Although the global population is expected to reach a new high by November this year, the United Nations has said that it’s growing at the slowest rate since 1950.
In their latest report they detailed that India is set to become the most populated country in the world, overtaking China for the top spot in 2023.
It was estimated in 2019 that India had a population of 1.37 billion and China had 1.43 billion.
The UN has said that despite slow growth rates, the population will continue to grow, reaching a peak of 10.4 billion in 2080 where it will remain until 2100.
But for the moment, the growth rate has dropped by one per cent in 2020 which was largely contributed to the pandemic and low fertility rates over the past few decades.
“Global life expectancy at birth fell to 71 years in 2021 (down from 72.9 in 2019) and, in some countries, successive waves of the pandemic may have produced short-term reductions in numbers of pregnancies and births,” the UN said.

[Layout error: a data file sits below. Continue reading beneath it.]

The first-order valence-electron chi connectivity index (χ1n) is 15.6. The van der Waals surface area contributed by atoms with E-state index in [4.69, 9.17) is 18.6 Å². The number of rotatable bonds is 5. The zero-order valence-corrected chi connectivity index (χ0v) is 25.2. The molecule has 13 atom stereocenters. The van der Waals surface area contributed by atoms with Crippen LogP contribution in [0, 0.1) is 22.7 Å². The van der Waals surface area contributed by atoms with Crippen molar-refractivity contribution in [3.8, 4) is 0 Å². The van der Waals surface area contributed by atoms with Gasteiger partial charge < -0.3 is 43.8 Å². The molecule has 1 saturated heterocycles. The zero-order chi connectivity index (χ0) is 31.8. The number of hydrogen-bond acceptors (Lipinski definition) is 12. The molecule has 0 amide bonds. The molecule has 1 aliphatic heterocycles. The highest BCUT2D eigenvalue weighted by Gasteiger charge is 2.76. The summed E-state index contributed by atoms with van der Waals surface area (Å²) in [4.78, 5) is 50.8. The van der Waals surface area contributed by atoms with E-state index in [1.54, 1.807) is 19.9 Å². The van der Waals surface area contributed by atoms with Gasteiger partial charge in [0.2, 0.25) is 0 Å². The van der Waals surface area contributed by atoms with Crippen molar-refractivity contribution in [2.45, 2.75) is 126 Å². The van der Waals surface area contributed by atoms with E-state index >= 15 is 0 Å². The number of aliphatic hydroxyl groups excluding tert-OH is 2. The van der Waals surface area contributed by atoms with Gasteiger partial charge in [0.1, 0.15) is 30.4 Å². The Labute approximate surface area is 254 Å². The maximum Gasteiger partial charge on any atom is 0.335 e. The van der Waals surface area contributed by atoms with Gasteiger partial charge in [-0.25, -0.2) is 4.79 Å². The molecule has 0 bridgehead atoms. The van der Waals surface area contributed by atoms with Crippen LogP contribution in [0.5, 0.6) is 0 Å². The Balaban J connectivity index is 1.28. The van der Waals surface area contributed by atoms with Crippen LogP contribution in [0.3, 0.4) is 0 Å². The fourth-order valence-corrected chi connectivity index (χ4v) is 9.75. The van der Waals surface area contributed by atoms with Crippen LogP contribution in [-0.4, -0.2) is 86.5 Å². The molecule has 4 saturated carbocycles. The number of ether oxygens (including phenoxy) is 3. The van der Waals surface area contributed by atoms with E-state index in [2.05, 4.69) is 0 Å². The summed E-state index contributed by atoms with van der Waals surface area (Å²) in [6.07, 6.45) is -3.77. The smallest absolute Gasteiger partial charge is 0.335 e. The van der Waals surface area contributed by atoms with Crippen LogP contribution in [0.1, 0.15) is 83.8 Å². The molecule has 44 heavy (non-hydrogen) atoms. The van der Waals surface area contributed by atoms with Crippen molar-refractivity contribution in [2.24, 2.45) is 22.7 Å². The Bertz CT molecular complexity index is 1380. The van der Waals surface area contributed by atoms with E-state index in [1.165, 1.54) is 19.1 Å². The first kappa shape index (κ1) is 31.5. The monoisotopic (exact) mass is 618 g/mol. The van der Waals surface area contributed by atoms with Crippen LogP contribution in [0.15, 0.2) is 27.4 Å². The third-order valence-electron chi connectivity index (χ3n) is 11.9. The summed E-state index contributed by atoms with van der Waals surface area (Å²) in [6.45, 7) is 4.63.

According to the UN, two-thirds of the global population live in a country where the birth rate is 2.1 births per women and that people in over 61 countries will see their population decrease by one per cent in the next 30 years.
Increases in population are expected to be focused on eight countries that include Egypt, Ethiopia, India, Nigeria, and Pakistan plus more.
Other details revealed in the report suggested that people are living longer with the average life expectancy to reach 77.2 years by 2050.
By this time, there will be twice the number of people over the age of 65 than there will be children aged five and under.
Bringing it back home, the UN says that population of Australia and New Zealand will rise to 38 million by 2050, reaching 34 million by 2030.
Women are also expected to outlive men by 2.9 years but that the population growth rate will slow down but still have a positive growth.
The UN has indicated that lower fertility rates could be key in preventing further overpopulation.
“Nevertheless, the cumulative effect of lower fertility, if maintained over several decades, could be a more substantial deceleration of global population growth in the second half of the century,” said John Wilmoth, Director of the Population Division of the UN Department of Economic and Social Affairs (DESA).